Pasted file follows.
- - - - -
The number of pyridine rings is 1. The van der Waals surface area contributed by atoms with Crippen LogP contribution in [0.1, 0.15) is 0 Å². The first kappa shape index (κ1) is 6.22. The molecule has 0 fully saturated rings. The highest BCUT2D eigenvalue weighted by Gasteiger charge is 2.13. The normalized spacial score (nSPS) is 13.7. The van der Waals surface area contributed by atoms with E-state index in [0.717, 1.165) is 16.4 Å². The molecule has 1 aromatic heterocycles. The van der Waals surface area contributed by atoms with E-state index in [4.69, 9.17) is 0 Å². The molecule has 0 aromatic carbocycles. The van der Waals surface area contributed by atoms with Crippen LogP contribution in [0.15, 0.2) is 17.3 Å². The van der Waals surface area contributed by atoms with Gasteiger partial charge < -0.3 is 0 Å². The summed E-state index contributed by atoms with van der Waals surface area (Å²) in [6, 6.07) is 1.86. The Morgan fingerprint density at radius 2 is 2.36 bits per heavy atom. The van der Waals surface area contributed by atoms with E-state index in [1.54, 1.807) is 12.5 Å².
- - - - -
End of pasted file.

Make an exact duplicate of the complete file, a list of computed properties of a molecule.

The number of pyridine rings is 1. The van der Waals surface area contributed by atoms with Crippen LogP contribution in [0.1, 0.15) is 0 Å². The first kappa shape index (κ1) is 6.22. The molecule has 0 fully saturated rings. The highest BCUT2D eigenvalue weighted by Gasteiger charge is 2.13. The normalized spacial score (nSPS) is 13.7. The van der Waals surface area contributed by atoms with E-state index in [0.717, 1.165) is 16.4 Å². The molecule has 1 aromatic heterocycles. The van der Waals surface area contributed by atoms with E-state index in [4.69, 9.17) is 0 Å². The molecule has 0 aromatic carbocycles. The van der Waals surface area contributed by atoms with Crippen LogP contribution in [0.15, 0.2) is 17.3 Å². The van der Waals surface area contributed by atoms with Gasteiger partial charge < -0.3 is 0 Å². The summed E-state index contributed by atoms with van der Waals surface area (Å²) in [6, 6.07) is 1.86. The Morgan fingerprint density at radius 2 is 2.36 bits per heavy atom. The van der Waals surface area contributed by atoms with E-state index in [1.54, 1.807) is 12.5 Å².